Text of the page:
I have seen quoted in the name of Marsilio Ficino (1433-1499), also spelled Marcellus Ficin, that all nations of the world worship a God whose name is spelled with four letters. Does anybody know where this might occur in Ficino's writings and if there has been any discussion of Ficino's assertion? The source where I saw this quoted was in The Concilliator by Rabbi Manasseh ben Israel of Amsterdam (1604-1657), see here on Google Books.
They therefore said that their forefathers had performed wonders through the power of these names and that they had put some of these names into their writings, but that these were, for the most part, scattered and obscure. If anyone can recognise and collect them and utter them perfectly and with the same purity of mind as that with which they were imparted to him, that man will likewise perform wonders, especially with the first name of God, which, being miraculously composed of only four letters, all vowels, can certainly not be rightly pronounced by anyone who is not divinely inspired.
I merely allude to the fact that all peoples and tongues pronounce the special name of God with four letters only; for this subject is dealt with at some length in our commentaries on the Philebus, where it is shown to have been impossible for all peoples to have concurred in this matter without being divinely inspired. Hence the Egyptians give the name ‘Theut’ to our ‘Deus’; the Persians use the name ‘Syre’; the Magi use the name ‘Orsi’, whence ‘Oromasis’. The Hebrews, on all occasions, express the ineffable name of four vowels by saying ‘Adonai’; the Greeks say ‘Theos’; the Arabs say ‘Alla’; Mahommed says ‘Abdi’. We have received the name ‘Jesus’ from an angel.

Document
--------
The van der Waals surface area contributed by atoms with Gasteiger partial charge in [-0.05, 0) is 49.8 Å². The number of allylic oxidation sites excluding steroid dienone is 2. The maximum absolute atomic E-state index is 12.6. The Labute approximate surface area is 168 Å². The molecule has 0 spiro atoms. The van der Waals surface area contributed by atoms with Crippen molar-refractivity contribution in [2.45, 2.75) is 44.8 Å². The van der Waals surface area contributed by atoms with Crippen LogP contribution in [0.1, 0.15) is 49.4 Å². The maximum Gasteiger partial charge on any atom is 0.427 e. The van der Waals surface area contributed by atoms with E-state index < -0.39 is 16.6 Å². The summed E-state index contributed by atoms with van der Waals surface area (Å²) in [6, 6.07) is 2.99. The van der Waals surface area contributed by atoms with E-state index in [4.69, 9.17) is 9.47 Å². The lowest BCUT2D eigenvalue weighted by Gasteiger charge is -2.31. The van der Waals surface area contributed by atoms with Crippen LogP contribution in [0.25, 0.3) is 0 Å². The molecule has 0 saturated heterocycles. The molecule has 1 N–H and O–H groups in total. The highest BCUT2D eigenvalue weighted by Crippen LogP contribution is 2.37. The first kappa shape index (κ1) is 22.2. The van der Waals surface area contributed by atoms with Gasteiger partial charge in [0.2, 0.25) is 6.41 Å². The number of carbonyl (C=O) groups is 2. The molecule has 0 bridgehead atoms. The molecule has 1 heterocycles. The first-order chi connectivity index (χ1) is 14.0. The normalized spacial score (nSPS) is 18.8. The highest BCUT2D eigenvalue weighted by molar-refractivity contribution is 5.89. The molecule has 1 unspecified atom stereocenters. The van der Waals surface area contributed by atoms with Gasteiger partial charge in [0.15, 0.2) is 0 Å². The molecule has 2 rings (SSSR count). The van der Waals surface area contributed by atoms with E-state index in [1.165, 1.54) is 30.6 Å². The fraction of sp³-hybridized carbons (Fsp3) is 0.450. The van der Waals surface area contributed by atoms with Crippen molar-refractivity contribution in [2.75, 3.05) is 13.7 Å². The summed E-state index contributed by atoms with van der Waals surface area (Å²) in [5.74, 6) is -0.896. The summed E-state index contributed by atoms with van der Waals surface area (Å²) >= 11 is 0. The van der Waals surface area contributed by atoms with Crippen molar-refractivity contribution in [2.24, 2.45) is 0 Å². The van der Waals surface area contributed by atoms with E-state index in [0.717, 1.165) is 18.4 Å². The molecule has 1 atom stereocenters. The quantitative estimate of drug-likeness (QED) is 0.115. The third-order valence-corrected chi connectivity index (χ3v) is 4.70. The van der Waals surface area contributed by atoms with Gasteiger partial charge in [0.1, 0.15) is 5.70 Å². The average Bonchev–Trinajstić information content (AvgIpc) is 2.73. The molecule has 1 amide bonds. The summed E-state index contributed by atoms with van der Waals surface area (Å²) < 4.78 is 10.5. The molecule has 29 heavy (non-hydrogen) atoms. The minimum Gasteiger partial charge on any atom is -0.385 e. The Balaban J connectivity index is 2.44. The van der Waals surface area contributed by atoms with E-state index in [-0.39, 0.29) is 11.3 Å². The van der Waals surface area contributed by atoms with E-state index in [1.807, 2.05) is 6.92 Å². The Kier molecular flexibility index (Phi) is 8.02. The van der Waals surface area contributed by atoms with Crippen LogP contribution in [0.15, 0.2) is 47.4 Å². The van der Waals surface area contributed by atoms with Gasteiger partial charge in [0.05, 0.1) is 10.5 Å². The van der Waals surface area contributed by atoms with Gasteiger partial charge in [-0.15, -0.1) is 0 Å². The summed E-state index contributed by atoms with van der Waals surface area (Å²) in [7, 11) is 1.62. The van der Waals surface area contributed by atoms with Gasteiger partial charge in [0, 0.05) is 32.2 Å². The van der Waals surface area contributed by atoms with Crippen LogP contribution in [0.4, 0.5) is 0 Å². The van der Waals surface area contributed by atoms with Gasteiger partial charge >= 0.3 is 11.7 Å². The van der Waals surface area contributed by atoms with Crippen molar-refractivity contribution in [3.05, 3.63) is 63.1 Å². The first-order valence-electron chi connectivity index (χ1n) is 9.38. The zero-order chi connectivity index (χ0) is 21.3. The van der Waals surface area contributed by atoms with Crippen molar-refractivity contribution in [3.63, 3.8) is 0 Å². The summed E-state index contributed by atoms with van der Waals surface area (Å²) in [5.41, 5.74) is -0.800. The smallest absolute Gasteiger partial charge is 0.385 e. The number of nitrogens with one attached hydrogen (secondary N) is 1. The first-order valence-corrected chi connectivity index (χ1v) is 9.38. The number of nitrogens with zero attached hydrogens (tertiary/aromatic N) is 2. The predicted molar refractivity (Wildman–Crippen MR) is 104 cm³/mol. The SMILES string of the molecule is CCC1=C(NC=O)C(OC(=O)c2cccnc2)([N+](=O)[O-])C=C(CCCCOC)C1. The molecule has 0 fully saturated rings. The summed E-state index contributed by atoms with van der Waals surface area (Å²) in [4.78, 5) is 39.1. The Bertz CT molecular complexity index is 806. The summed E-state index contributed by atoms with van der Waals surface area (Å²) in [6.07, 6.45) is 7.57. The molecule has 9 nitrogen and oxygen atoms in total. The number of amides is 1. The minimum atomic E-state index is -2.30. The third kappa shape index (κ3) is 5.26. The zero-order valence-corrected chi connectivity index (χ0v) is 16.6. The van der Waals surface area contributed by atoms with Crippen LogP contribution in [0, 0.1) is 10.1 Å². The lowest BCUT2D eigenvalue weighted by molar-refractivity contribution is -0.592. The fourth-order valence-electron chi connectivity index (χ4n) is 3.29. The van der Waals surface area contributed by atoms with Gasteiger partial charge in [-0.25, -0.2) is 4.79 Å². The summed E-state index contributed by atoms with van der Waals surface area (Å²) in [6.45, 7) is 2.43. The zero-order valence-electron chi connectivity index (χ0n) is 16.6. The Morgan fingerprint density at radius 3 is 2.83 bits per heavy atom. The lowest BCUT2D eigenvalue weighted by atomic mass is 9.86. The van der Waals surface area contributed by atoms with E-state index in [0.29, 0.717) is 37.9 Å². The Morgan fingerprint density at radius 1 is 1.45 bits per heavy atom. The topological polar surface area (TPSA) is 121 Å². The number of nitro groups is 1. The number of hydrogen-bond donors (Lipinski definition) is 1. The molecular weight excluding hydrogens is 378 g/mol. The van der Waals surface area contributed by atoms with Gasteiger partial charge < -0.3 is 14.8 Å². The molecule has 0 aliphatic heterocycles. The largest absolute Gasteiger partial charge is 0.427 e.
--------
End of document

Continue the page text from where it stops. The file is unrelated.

But why did God wish to be universally invoked by means of four letters? Perhaps because He Himself arranges all things on four levels: essence, being, power, and action. Again, the world of the heavens consists of the threefold nature of the four signs: fiery, airy, watery, earthy; and the world below the heavens consists likewise of these four elements.
Quoted from Arthur Farndell: "Gardens of Philosophy. Ficino On Plato", Shepheard-Walwyn: London, 2006, p95-96. (Review)
An original language version is found here: Platonis Omnia Opera, tr. Marsilio Ficino, (Lyons: 1588) and there: Cratylus (Latin, PDF, non-OCRed scan.)